One of my favorite scenes in the movie “Dead Poets Society” (a film made almost entirely of exceptional scenes) is when Robin Williams’ character, Professor John Keating, commands his students to stand on top of their desks. They are reluctant, as this is English class in a strict upper-crust boarding school, but they do it. He tells them it will give them a different perspective and that it is always good to look at things from a different point of view.
I totally believe that.
Which is why my favorite art is the kind that makes me look at something I see all the time, but from a new perspective.
Enter artist Tatsu Nishi’s “Discovering Columbus”.
We walk by Columbus Circle on a regular basis. It sits at 59th St. and Central Park West, across from the Time Warner Center and Trump International. Christopher Columbus stands on top of his pedestal, and he seems kind of small and aloof up there, always looking south down 8th Avenue, and I never give him more than a passing glance.
Until today, when I spent some time sitting on a couch staring up at him from an arm’s length away.
Nishi’s exhibit is fun and astonishing. The “living room” in which the statue of Columbus becomes a very large coffee table piece, is posh but whimsical. CNN plays on the large flat screen TV, current bestsellers line the bookshelves and the wallpaper is a custom design that pays tribute to American icons.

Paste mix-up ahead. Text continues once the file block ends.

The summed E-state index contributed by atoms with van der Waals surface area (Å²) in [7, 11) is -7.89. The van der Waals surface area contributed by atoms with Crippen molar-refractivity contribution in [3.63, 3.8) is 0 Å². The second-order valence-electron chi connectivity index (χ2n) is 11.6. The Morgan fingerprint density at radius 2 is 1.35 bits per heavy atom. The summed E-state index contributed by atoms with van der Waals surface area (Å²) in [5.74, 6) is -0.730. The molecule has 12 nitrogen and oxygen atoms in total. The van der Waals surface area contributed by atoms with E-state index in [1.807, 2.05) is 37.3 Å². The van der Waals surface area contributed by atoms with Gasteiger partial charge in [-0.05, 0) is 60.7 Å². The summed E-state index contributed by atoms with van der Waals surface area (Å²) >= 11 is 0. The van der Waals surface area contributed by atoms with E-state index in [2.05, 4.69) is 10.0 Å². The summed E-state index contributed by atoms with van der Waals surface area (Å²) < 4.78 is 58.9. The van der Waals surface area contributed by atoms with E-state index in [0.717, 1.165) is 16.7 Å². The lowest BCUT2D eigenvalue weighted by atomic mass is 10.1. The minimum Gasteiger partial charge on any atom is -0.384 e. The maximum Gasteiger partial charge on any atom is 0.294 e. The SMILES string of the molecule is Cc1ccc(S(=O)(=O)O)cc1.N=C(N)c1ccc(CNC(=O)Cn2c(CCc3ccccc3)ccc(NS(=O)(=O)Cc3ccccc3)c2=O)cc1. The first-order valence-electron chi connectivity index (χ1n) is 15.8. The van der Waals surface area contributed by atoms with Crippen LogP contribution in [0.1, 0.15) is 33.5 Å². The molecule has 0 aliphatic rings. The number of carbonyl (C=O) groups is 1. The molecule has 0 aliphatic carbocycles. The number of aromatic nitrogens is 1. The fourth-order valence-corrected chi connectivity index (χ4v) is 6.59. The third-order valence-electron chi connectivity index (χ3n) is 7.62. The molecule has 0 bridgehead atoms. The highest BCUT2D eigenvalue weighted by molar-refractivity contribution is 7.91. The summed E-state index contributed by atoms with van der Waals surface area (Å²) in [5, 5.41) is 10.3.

Entering the room, you see Columbus from the back, but his presence looms large, a far cry from the small and aloof man on a pedestal.
Circling the room, you first catch a glimpse of his profile and then suddenly there is his face, with an expression that looks somewhat astonished and surprised to find himself in this situation – suddenly the center of so much up close attention, and indoors to boot.
The kids relaxed on the couch for a few minutes while I walked around taking photos. (They saw someone touch the statue which we had been repeatedly told – by the staff before entering the room -not to do).
Of course, this being New York, the thing people are most interested in after they explore the contents of any living room are the views. Chris Columbus has some great views, and we probably spent as much time looking out as we did looking in.
Nishi’s exhibit is up until November 18th. I may try to go again at night because that would be yet another perspective.
I have a feeling Columbus is going to be lonely on that pedestal when this is all over.